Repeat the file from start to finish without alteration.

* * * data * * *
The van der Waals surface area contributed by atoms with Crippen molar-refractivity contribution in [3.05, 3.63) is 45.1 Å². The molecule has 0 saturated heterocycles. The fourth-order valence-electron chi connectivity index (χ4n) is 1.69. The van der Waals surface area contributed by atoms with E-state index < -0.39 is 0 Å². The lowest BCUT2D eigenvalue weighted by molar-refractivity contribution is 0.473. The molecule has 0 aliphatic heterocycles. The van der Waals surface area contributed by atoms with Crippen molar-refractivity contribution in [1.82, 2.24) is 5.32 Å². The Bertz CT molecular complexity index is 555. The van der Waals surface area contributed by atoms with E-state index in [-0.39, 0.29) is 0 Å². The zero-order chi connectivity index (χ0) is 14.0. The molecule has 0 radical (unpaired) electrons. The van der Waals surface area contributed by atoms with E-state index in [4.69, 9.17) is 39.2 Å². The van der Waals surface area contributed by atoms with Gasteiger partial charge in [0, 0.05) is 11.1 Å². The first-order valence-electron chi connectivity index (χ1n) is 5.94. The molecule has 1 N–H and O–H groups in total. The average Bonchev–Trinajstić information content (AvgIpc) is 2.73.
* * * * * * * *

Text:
The van der Waals surface area contributed by atoms with Crippen molar-refractivity contribution in [3.05, 3.63) is 45.1 Å². The molecule has 0 saturated heterocycles. The fourth-order valence-electron chi connectivity index (χ4n) is 1.69. The van der Waals surface area contributed by atoms with E-state index < -0.39 is 0 Å². The lowest BCUT2D eigenvalue weighted by molar-refractivity contribution is 0.473. The molecule has 0 aliphatic heterocycles. The van der Waals surface area contributed by atoms with Crippen molar-refractivity contribution in [1.82, 2.24) is 5.32 Å². The Bertz CT molecular complexity index is 555. The van der Waals surface area contributed by atoms with E-state index in [-0.39, 0.29) is 0 Å². The zero-order chi connectivity index (χ0) is 14.0. The molecule has 0 radical (unpaired) electrons. The van der Waals surface area contributed by atoms with E-state index in [4.69, 9.17) is 39.2 Å². The van der Waals surface area contributed by atoms with Gasteiger partial charge in [0, 0.05) is 11.1 Å². The first-order valence-electron chi connectivity index (χ1n) is 5.94. The molecule has 1 N–H and O–H groups in total. The average Bonchev–Trinajstić information content (AvgIpc) is 2.73.